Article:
You may have heard it called many things. Medicaid, ALTCS, Long-term care insurance, in Arizona it is most commonly referred to as ALTCS (Arizona Long Term Care System). It is coverage available under the Arizona Health Care Cost Containment System (AHCCCS), which is part of the federal Medicaid system.
From the AHCCCS website:
AHCCCS offers services for individuals who require nursing home or in-home care. These services are offered through the Arizona Long Term Care System (ALTCS). This program is intended for individuals who are age 65 or older, blind or have a disability (at any age) and need ongoing services at a nursing facility level of care.
In short, the program is there to ensure that those who need long-term care are able to receive it. This program, unlike Medicare, is a need based program. To be approved the applicant must demonstrate financial and medical need.
This article is not going to go into the details of financial and medical qualifications as these qualifications are subject to change, there are a multitude of caveats and we do not want to confuse the public or discourage anyone from applying. We will however provide a basic checklist for applying and information on how to apply.
Like with almost any application these days you have a number of application options. Our experience is that phoning in the application is less time consuming and is less likely to result in applicant confusion.
If you would like to apply using a paper application instructions can be found in this link.
You can also visit your local ALTCS office to apply in person. Office locations can be found in this link.
If you would like to phone in your application, below is a list of ALTCS office locations and their phone numbers:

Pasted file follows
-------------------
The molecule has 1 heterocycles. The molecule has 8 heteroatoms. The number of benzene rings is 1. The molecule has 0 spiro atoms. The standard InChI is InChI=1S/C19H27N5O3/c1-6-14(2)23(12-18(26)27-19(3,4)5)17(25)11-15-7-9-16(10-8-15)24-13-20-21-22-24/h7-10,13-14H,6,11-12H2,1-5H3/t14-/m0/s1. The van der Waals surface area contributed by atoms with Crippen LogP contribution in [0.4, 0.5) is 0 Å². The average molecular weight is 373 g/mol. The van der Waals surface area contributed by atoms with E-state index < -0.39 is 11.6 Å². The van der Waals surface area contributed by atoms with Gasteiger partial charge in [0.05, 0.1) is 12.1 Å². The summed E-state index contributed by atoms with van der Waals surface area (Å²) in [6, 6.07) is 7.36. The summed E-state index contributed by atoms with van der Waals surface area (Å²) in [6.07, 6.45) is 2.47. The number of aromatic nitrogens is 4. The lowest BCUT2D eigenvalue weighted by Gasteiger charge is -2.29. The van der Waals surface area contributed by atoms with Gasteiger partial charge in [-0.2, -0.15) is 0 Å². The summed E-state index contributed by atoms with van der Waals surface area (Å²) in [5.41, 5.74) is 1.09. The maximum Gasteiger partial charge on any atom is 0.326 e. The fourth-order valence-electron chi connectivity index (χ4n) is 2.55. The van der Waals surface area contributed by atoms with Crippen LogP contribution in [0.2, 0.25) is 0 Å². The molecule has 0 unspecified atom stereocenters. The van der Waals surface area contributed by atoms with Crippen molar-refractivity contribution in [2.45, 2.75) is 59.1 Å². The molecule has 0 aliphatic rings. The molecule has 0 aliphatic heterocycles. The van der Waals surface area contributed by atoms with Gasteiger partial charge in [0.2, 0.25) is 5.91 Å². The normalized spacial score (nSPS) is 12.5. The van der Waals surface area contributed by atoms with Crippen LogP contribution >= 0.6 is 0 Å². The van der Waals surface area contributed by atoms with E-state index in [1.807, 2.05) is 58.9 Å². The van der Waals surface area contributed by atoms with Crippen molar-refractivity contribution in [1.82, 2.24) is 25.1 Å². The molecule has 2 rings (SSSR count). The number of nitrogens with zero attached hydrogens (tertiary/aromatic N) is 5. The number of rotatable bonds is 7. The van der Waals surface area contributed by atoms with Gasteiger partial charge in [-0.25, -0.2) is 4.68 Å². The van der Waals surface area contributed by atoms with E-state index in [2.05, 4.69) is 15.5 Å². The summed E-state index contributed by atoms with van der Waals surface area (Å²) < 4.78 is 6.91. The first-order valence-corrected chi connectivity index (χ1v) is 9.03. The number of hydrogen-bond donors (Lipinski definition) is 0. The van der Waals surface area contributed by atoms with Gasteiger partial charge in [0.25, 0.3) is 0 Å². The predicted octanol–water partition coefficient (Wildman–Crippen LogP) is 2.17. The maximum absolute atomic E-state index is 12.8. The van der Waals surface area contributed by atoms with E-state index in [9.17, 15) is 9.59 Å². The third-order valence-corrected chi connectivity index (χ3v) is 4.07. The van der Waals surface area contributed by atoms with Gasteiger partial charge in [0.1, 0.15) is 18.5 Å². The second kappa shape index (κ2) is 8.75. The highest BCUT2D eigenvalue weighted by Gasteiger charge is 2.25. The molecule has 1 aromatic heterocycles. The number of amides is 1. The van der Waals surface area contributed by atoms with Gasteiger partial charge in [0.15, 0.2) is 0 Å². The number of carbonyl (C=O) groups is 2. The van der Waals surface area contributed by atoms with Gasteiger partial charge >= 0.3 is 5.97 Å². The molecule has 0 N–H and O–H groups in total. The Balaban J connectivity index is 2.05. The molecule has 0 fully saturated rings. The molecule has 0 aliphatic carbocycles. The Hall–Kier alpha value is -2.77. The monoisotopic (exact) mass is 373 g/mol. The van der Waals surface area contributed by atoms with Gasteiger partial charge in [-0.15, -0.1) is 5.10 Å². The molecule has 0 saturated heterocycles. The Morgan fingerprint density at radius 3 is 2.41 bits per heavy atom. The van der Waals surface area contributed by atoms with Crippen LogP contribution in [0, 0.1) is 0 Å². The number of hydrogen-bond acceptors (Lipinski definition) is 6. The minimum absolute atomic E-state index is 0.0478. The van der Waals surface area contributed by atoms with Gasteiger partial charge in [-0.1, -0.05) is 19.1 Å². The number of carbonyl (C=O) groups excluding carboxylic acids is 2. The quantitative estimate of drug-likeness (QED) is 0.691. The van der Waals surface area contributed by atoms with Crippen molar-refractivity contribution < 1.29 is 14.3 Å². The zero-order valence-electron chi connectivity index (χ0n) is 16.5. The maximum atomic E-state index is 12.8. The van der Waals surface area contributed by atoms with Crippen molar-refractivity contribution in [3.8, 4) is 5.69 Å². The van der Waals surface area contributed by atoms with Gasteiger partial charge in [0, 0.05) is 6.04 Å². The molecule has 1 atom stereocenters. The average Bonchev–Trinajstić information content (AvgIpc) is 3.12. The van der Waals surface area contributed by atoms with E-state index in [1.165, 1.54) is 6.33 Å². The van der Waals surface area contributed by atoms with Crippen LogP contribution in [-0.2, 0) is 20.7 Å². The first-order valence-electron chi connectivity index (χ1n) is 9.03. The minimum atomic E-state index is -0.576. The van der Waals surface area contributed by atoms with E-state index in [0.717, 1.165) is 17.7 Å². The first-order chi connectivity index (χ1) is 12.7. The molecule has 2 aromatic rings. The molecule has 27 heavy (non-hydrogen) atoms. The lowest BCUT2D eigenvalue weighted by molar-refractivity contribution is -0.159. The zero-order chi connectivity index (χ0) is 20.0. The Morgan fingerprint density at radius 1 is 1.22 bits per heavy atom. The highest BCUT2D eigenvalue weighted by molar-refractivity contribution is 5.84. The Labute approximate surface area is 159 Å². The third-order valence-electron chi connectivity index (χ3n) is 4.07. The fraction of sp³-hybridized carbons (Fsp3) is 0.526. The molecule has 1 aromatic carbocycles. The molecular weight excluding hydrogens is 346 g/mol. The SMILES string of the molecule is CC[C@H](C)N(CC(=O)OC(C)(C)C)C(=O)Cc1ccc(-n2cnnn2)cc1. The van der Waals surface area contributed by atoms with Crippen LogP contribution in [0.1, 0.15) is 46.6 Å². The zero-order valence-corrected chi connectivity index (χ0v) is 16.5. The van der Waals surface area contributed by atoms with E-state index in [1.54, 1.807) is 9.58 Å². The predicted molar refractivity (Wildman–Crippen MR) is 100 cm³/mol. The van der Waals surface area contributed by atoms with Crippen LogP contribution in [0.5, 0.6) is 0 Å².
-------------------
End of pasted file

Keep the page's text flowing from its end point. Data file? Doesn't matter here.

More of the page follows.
- Casa Grande - 520-421-1500
- Chinle - 928-674-5439
- Cottonwood - 928-634-8101
- Flagstaff - 928-527-4104
- Kingman - 928-753-2828
- Phoenix - 602-417-6600
- Prescott - 928-778-3968
- Tucson - 520-205-8600
- Yuma - 928-782-0776
The medical portion of qualifying is relatively straightforward. A medical evaluation appointment is set, the medical assessor may ask questions, review medical records and generally try to determine how much assistance the applicant needs. ALTCS applicants must have a medical need score of 60 points or higher to qualify medically.
The financial component can be more or less straightforward depending on an applicants income, sources of income, assets and what if any asset transfers have occurred in the last 5-years. At their discretion, ALTCS may ask for financial records going back as far as 5-years.
Below is a list of items to have at a minimum.
You may be asked for more documents than what is listed above, or considerably less, each applicant is different. However, the above checklist should give you an idea of just how much due scrutiny is placed on the finances of ALTCS applicants to ensure they are actually financially needy.
Applicants with complex finances or individuals who would like to plan their estate so that they would be eligible for ALTCS in the future should consider using an Eldercare attorney that specializes in ALTCS applications and planning. The price for these services vary. On the low end we've seen costs at $4,000 and higher than $10,000 in other cases. Each case is unique and each attorney has different billing rates. We've worked with a number of attorneys that have received good client reviews and tend to price under the market average. Reach out if you would like a referral.